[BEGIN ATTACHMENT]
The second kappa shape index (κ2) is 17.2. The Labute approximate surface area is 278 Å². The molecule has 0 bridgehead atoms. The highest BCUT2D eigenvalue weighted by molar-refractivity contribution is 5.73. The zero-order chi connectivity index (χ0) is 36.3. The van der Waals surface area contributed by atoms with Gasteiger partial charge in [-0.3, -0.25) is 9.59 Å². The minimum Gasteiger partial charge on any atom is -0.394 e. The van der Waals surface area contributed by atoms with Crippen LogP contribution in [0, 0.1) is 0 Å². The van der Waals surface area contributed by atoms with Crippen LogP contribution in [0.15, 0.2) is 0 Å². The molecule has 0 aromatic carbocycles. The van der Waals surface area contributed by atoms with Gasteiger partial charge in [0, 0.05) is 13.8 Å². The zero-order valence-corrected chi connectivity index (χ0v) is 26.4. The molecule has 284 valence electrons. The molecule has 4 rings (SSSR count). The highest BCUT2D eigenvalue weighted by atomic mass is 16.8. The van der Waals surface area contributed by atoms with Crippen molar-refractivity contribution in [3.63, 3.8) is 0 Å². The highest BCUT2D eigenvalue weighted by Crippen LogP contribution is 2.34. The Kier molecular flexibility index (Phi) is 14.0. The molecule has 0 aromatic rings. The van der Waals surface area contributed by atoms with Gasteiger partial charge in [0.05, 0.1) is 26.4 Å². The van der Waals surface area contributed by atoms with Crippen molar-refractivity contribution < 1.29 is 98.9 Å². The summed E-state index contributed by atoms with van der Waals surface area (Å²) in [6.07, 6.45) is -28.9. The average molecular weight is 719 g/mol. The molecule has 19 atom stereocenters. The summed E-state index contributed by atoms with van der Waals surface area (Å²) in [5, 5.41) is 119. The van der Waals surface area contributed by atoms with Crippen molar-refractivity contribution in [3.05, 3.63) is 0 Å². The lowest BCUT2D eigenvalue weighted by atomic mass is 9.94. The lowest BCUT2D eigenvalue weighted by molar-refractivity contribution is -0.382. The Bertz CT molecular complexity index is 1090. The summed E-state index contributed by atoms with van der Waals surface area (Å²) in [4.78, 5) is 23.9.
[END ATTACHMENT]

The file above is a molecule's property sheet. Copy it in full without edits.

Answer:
The second kappa shape index (κ2) is 17.2. The Labute approximate surface area is 278 Å². The molecule has 0 bridgehead atoms. The highest BCUT2D eigenvalue weighted by molar-refractivity contribution is 5.73. The zero-order chi connectivity index (χ0) is 36.3. The van der Waals surface area contributed by atoms with Gasteiger partial charge in [-0.3, -0.25) is 9.59 Å². The minimum Gasteiger partial charge on any atom is -0.394 e. The van der Waals surface area contributed by atoms with Crippen LogP contribution in [0, 0.1) is 0 Å². The van der Waals surface area contributed by atoms with Crippen LogP contribution in [0.15, 0.2) is 0 Å². The molecule has 0 aromatic carbocycles. The van der Waals surface area contributed by atoms with Gasteiger partial charge in [0, 0.05) is 13.8 Å². The zero-order valence-corrected chi connectivity index (χ0v) is 26.4. The molecule has 284 valence electrons. The molecule has 4 rings (SSSR count). The highest BCUT2D eigenvalue weighted by atomic mass is 16.8. The van der Waals surface area contributed by atoms with Crippen molar-refractivity contribution in [3.63, 3.8) is 0 Å². The highest BCUT2D eigenvalue weighted by Crippen LogP contribution is 2.34. The Kier molecular flexibility index (Phi) is 14.0. The molecule has 0 aromatic rings. The van der Waals surface area contributed by atoms with Gasteiger partial charge in [0.05, 0.1) is 26.4 Å². The van der Waals surface area contributed by atoms with Crippen molar-refractivity contribution < 1.29 is 98.9 Å². The summed E-state index contributed by atoms with van der Waals surface area (Å²) in [6.07, 6.45) is -28.9. The average molecular weight is 719 g/mol. The molecule has 19 atom stereocenters. The summed E-state index contributed by atoms with van der Waals surface area (Å²) in [5, 5.41) is 119. The van der Waals surface area contributed by atoms with Crippen molar-refractivity contribution in [3.05, 3.63) is 0 Å². The lowest BCUT2D eigenvalue weighted by atomic mass is 9.94. The lowest BCUT2D eigenvalue weighted by molar-refractivity contribution is -0.382. The Bertz CT molecular complexity index is 1090. The summed E-state index contributed by atoms with van der Waals surface area (Å²) in [4.78, 5) is 23.9.